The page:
ANNAPOLIS -- A bill to give wholesale distributors some economic power against the manufacturers who supply them fell victim yesterday to fears about protectionism and special interest lobbying.
By 70-63, the House of Delegates handed a rare floor vote defeat to the bill that would have established a set of rules by which manufacturers must deal with Maryland distributors.
In an extraordinary debate on the House floor yesterday, supporters and opponents aired accusations about improper lobbying, influence-peddling and legislative overreaching.
Almost incidental to the heated discussion were the basic philosophical differences the lawmakers expressed about the bill: whether the state has any right to put itself in the middle of private business relationships; whether Maryland companies and jobs should be protected; and whether passage of the bill would have led manufacturers to use out-of-state distributors.
"Vote the bill up or vote the bill down, but please vote on the bill and not the rhetoric that has built up around it," implored Del. Casper R. Taylor Jr., D-Allegany, minutes before his colleagues decided to vote the bill down. Mr. Taylor is the chairman of the House Economic Matters Committee, which passed the bill Thursday.
House Bill 1314, sponsored at the request of the state Department of Economic and Employment Development, would require a manufacturer to give a distributor 60 days' notice prior to terminating the relationship before the natural end of the contract.
The distributor would have the 60 days' warning to solve the problems that led to the termination. If they couldn't be solved, the bill required the manufacturer to buy back the inventory it sold the distributor. "The manufacturer holds all the cards because it is his products that are going into the stream of commerce," Mr. Taylor, who supports the bill, said yesterday. "He says, 'If you want to sell my products, here are the terms.' "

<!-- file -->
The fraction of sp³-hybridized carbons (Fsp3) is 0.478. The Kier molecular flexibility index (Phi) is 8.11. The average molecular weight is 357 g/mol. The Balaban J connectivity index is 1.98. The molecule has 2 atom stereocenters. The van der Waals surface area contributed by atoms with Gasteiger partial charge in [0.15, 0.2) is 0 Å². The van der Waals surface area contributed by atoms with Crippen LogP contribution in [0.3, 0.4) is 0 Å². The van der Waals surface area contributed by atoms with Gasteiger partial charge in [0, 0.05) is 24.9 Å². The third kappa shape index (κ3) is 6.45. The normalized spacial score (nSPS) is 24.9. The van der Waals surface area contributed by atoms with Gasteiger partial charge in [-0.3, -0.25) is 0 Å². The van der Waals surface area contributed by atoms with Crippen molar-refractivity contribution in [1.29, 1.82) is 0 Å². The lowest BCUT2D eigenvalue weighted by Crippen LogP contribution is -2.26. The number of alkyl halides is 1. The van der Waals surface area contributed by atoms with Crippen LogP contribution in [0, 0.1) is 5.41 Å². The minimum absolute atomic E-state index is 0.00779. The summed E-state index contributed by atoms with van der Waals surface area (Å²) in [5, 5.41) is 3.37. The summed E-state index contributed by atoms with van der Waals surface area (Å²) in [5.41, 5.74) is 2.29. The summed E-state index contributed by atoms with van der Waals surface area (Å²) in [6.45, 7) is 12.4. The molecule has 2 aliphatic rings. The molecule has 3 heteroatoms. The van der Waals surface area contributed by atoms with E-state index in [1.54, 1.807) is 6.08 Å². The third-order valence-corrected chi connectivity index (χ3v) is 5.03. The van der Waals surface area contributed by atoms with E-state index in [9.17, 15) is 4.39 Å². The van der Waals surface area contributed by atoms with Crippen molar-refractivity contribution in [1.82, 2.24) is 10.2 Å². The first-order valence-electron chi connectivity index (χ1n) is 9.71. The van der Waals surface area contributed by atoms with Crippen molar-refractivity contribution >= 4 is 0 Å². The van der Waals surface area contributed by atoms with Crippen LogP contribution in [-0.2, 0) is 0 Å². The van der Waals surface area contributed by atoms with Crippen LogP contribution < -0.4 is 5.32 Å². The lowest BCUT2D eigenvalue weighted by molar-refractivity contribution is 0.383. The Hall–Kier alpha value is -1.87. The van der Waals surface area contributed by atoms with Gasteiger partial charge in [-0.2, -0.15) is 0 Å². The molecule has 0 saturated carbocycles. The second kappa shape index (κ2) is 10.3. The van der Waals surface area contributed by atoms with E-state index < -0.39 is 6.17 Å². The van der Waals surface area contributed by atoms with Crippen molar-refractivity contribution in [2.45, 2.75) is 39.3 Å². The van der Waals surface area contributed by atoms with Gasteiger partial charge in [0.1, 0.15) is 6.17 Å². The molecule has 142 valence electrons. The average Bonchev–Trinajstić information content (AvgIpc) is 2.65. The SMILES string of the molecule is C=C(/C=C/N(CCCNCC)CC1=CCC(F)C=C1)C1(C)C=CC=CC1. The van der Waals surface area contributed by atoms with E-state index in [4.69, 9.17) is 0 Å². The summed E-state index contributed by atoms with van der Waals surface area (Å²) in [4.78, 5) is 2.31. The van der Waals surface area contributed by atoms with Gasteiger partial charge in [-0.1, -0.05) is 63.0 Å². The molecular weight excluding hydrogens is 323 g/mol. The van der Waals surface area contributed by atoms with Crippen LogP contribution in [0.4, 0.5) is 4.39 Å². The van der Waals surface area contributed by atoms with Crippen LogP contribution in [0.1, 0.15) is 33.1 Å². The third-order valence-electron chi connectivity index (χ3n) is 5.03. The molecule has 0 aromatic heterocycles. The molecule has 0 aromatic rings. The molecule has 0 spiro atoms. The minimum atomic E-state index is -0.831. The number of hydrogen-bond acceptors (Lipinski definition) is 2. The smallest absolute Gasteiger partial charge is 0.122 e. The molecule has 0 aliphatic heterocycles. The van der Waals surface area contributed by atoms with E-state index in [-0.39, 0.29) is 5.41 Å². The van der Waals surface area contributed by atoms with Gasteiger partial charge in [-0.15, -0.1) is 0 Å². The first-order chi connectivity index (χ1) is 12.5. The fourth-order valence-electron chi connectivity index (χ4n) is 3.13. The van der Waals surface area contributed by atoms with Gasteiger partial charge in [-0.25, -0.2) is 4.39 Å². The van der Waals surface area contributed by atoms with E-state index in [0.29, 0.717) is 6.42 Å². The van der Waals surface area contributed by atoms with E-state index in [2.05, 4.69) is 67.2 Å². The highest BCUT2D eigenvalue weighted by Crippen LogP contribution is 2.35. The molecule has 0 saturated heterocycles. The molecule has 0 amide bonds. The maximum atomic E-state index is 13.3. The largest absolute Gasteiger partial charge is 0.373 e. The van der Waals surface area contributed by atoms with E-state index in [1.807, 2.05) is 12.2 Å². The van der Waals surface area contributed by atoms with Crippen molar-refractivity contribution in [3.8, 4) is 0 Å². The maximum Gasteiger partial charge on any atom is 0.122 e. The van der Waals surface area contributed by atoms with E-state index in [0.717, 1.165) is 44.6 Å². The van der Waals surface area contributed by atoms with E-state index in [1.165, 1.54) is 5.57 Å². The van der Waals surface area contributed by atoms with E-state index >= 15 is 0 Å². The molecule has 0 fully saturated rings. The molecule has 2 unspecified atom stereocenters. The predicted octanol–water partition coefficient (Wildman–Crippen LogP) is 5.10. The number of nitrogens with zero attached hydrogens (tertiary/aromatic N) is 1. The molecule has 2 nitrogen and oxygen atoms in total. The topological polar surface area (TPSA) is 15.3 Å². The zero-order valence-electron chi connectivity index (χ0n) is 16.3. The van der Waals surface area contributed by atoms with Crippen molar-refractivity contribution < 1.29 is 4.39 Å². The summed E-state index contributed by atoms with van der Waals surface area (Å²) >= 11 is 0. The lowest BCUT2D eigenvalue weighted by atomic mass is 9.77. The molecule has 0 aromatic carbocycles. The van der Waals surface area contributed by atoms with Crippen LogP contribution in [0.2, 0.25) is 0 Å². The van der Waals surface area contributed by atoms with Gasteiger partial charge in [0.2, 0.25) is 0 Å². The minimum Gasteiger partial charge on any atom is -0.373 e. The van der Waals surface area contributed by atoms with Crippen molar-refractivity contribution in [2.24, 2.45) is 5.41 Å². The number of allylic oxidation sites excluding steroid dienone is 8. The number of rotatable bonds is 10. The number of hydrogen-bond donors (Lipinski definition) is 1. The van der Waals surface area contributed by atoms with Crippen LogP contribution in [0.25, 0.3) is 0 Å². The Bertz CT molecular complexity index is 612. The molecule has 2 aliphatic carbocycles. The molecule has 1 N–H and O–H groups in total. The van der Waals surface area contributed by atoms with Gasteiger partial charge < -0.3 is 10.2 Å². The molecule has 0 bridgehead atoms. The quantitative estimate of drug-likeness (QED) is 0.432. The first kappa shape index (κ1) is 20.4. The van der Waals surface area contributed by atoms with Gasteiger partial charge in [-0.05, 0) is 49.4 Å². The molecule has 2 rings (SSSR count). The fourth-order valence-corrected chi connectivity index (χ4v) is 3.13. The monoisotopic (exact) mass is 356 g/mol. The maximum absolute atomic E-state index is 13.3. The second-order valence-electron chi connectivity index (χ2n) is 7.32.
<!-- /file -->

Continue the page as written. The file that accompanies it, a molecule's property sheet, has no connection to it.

But the bill's opponents -- through lobbying and in full-page newspaper ads -- branded it special- interest legislation designed to protect an "old boy network" of distributors. The bill was first proposed by a coalition of wholesalers.
The fears of favoritism were fueled by the fact that HB 1314 asoriginally drafted would have been retroactive to Jan. 1, 1991. The retroactivity was amended out in committee, but some legislators wondered whether a specific coalition member wanted the bill to cancel an earlier termination.
"Why would anyone support making a bill retroactive to Jan. 1, 1991, unless there was a specific person or persons that it was trying to help out?" asked Del. Robert L. Flanagan, a Howard County Republican.
"Everybody talks about this bill being for somebody," an angry Mr. Taylor responded. "Well, let me say the man's name: Buddy Zamoiski."
He was referring to Calman "Buddy" Zamoiski, owner of the Baltimore-based Zamoiski Co., a distributor of home appliances and flooring materials. One of the companies that used to sell home appliances to Mr. Zamoiski, the Raytheon Co., canceled its distribution agreement last fall. Mr. Zamoiski could not be reached for comment yesterday.
Speaking on the floor of the full House, Mr. Taylor denied assertions circulated by manufacturing groups that opposed the bill that Mr. Zamoiski improperly lobbied on behalf of the bill. Mr. Taylor also denied that he helped pass the bill in gratitude to the governor for his help in securing funding for the Rocky Gap golf course in Cumberland, which is located in the district Mr. Taylor represents. "I'm astounded at the smoke and disinformation that the . . . lobbying corps has brought to this issue," he said.